Long Range Planning claims to be an important book on important issues. We have not read it yet but its table of content deserve a more detailed look. Dematerialisation. This involves companies developing ways of substituting knowledge flows for material flows. Another route to dematerialisation is product customisation: less waste is created when the resources a consumer does not want are not produced. Production loop closure. The biological designs of nature provide a role model for sustainability. The goal is to work continuously toward closed-loop production systems and zero-waste factories wherein every output is returned to natural systems as a nutrient or becomes an input in the manufacture of another product. Service extension. We are moving from a supply-driven economy to a demand-driven economy. Companies are rethinking how they can satisfy demand and are developing customised responses to client needs. Consumers are increasingly gaining access to product services by leasing goods, particularly durable goods, rather than buying them outright. Functional extension. Companies are manufacturing ‘smarter’ products with new and enhanced functionality and are selling services to enhance the products’ functional value. See Analysis by the WBCSD.
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Our society is only superficially based on the individual and democracy. Increasingly, it is conformist and corporatist, a society in which legitimacy lies with specialist or interest groups and decisions are made through constant negociations between these groups. Anansi Books – CBC SRC Series
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This remarkable manual written by Jeffrey Langholz and Kelly Turner provides 51 no-cost or low-cost tips to reduce GHG emission. According to the authors, if you follow the tips contained in this book, you will save US$2,000 and 25,000 pounds of Carbon Dioxide (CO2) per year. The book is extremely well-written and well-documented. Although it addresses things you can do at home and in your day-to-day live, it also a great source of innovative ideas for engineers and architects. For example, did you know that TVs and VCRs that are turned “off” still consume significant amount of electricity – to power LED’s, clocks and internal standby devices? As a result, all TVs and VCRs in the USA that are turned “off” cost Americans nearly one billion U$ a year in electricity?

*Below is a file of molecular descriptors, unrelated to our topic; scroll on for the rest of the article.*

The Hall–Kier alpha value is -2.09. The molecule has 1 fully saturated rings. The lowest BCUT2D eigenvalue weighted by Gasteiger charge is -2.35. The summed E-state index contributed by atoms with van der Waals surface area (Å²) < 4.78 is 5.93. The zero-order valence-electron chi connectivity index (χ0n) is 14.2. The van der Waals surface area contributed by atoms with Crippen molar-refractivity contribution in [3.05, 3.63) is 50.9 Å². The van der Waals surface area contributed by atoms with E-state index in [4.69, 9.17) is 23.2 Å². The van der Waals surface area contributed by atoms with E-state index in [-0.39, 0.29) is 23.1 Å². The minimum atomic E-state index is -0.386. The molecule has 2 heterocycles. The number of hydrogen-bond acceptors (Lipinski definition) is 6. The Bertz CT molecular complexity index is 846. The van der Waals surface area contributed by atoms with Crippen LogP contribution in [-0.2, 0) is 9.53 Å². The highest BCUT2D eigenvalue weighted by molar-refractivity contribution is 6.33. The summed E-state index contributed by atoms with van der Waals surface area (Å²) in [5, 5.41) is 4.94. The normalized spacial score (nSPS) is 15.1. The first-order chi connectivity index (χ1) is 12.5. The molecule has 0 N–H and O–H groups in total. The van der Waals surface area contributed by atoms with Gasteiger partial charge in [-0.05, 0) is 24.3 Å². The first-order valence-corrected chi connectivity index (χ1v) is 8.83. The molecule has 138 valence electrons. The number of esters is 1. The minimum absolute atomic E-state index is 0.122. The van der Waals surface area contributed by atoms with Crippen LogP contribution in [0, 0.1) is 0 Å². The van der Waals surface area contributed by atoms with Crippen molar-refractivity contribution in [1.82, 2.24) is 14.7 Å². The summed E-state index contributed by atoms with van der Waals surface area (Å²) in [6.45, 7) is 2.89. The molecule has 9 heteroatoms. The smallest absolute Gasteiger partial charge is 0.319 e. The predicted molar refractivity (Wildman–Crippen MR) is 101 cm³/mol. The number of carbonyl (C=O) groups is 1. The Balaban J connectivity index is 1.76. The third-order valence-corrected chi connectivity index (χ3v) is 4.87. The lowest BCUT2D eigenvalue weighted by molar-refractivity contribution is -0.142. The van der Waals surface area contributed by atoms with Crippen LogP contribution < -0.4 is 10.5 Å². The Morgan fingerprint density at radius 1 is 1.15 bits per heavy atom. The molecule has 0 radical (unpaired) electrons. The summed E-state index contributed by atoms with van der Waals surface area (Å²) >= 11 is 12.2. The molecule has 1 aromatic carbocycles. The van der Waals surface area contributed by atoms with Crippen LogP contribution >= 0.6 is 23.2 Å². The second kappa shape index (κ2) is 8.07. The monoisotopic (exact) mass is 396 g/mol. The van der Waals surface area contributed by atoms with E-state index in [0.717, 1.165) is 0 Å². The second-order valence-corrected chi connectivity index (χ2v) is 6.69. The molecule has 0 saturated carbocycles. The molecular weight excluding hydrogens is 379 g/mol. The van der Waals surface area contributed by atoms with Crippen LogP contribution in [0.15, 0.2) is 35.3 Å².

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The Sustainability Advantage by Bob Willard. Mr. Willard takes on the challenge of making sustainability appeal to business executives who are not necessarily interested in environmental and social sustainability. As he points out, saving the world is not a priority of most business executives. Instead we must appeal to what is important to them; things like profits and employee retention. The trick is that sustainability benefits employees, appeals to public shareholders and ultimately leads to a more profitable business. In his book, Bob Willard outlines 7 key benefit areas- with measureable effects- resulting from corporate commitment to sustainability: 1. reduced recruiting costs 2. reduced attrition costs 3. increased employee productivity 4. reduced expenses in manufacturing 5. reduced expenses at commmercial sites (energy, water, consumables) 6. increased revenue/profit share 7. reduced risk, easier financing Through a description of these benefits, Willard makes the connection between sustainability and the financial success of a company. These areas have also been compiled into a working spreadsheet that can be used to measure the effect on revenue of, for example, increasing employee productivity by 1% or reducing manufacturing costs by 3%. Both the book and the worksheets are available on-line through the link below.